Wang et al.  found that AGEs affect the osteogenic potential of PDLSCs through PKCβ2; during this process, the expression of RAGE is up-regulated, PKCβ2 activity is increased, and the ability of osteogenic differentiation is decreased. Osteogenic gene and protein expression showed corresponding up- and down-regulation after adding PKC inhibitor (LY333531) and activator (PMA), respectively. Protein kinase C (PKC) is a serine/threonine protein kinase with important physiological functions in many intracellular signaling pathways. Hyperactivation of PKCβ2 isoforms is particularly closely related to the occurrence and development of diabetic cardiovascular complications. PKCβ2 has an important role in the development of diabetic complications, and membrane displacement and phosphorylation are important markers of PKC activation [84, 85]. Overactivation of PKCβ2 promotes increased reactive oxygen species (ROS) production, which causes tissue damage in the body [86,87,88]. AGEs can act on RAGE and activate PKC, leading to the release of superoxide, which has an important role in periodontal diseases [89, 90]. However, the underlying molecular mechanism through which PKCβ2 phosphorylation impacts the differentiation of PHLSCs requires further investigation.
Mechanisms of AGEs affecting ADSCs differentiation
Different signaling pathways can regulate the multilineage differentiation potential of stem cells. Herein, we found two studies [38, 39] reporting on the role of the Wnt signaling pathway in stem cell differentiation. Li et al.  and Zhang et al.  found that AGEs decrease the osteogenic differentiation ability of ADSCs by activating the canonical Wnt/β-catenin pathway. It can be seen that the Wnt signaling pathway has an important role in the process of bone regeneration and osteoblast differentiation. In ADSCs, Wnt ligands interact with Frizzled and activate the Wnt signaling pathway, while AGEs inhibit the Wnt/β-catenin signaling pathway, which leads to an increase in phosphorylated β-catenin expression. β-catenin translocates into the nucleus and binds to TCF/LEF, leading to a decrease in LEF expression and inducing a decrease in OPN and RUNX2 expression(Fig. 2).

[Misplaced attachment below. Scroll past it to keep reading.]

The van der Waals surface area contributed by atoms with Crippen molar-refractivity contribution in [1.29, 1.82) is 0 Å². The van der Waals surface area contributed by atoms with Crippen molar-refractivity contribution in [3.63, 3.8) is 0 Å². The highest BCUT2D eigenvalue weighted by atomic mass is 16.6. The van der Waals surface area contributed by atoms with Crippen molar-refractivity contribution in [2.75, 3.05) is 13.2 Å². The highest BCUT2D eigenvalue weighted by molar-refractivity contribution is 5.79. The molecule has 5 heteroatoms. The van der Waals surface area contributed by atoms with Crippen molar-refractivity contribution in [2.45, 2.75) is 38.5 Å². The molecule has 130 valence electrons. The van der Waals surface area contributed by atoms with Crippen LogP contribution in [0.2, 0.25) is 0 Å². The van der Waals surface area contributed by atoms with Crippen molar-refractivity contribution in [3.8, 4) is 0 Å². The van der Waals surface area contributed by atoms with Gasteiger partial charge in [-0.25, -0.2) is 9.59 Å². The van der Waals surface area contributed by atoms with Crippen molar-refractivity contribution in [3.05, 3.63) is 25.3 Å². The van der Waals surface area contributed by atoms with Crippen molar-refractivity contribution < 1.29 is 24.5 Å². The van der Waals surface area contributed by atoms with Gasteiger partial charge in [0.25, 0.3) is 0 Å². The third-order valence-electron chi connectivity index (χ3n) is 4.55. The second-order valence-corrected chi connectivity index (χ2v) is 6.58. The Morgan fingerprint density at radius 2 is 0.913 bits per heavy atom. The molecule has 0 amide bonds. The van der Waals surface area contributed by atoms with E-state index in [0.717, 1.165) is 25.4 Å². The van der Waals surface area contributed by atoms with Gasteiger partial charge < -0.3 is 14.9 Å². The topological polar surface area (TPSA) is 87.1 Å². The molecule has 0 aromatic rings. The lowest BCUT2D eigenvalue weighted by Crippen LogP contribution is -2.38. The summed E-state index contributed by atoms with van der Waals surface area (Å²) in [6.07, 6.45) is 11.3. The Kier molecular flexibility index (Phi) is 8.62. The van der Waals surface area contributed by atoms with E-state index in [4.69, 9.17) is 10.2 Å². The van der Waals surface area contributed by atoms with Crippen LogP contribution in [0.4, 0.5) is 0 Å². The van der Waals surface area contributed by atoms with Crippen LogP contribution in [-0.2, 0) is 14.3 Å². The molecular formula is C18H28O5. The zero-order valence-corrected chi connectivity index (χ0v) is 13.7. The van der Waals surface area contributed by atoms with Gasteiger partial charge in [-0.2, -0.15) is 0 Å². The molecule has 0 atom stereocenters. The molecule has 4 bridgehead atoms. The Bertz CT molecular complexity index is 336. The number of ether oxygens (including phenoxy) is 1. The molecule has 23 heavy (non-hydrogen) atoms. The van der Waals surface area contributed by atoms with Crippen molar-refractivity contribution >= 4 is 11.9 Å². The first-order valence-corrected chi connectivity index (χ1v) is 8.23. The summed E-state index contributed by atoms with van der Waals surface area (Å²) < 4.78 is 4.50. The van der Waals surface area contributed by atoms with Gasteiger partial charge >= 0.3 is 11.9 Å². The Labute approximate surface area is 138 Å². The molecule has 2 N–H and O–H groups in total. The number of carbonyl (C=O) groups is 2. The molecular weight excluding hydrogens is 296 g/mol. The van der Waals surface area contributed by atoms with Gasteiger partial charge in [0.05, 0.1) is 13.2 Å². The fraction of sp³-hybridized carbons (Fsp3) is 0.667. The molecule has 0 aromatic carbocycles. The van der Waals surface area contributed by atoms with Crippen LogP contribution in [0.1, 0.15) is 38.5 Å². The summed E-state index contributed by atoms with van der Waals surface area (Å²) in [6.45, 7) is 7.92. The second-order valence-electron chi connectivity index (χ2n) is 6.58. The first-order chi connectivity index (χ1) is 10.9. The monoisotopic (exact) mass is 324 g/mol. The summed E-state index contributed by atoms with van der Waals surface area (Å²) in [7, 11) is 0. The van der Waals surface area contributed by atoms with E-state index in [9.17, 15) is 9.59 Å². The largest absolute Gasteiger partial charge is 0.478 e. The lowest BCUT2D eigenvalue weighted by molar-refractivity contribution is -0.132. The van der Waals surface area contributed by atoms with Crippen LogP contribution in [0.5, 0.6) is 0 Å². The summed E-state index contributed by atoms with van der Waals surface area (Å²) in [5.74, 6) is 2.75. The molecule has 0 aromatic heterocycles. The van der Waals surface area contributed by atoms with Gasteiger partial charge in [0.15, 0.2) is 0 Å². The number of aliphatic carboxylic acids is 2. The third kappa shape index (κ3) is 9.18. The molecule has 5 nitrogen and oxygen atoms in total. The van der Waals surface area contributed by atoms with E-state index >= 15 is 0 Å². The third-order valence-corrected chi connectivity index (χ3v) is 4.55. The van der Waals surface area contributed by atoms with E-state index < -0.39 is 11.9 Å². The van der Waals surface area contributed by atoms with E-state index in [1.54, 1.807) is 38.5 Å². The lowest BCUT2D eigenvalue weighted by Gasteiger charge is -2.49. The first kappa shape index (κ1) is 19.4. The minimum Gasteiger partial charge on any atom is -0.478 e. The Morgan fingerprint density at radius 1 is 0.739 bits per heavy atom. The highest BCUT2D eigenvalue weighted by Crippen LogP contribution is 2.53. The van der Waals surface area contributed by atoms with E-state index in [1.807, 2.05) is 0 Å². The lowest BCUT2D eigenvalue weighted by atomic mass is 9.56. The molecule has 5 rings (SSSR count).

Previous studies demonstrated the adverse effects of AGEs on the osteogenic potential of ADSCs . Xiao et al.  found increased adipose differentiation potential and decreased osteogenic differentiation ability of ADSCs in response to AGEs; in addition, during this process, hypoxia-induced miR-1248 decreased, an effect associated with the miR-1248/CITED2/HIF-1α pathway. HIF-1α has been reported to inhibit and enhance osteogenic, adipogenic, and tenogenic differentiation of ADSC [92,93,94]. HIF-1 is divided into two subunits, HIF-1α and HIF-1β, and HIF-1α mainly determines the activity of HIF-1. Moreover, HIF-1α under hypoxia has an important role in the differentiation potential of ADSCs . Yu et al.  showed that indirect co-culture of ADSCs with tenocytes increased the differentiation of ADSCs into tenocytes, and hypoxia further enhanced the ability of ADSCs to differentiate into tenoblasts, accompanied by an increase in HIF-1α, and the use of HIF-1α inhibitors attenuated the effect of hypoxia on the differentiation of ADSCs. A hypoxic environment adversely affects ADSCs, but HIF-1α signaling promotes the differentiation of stem cells into tendons . HIF-1α contributes to stem cell adaptation to hypoxic conditions and has an important role in cellular response regulatory mechanisms. Thus, the HIF-1α signaling pathway has an important role in the differentiation process of ADSCs.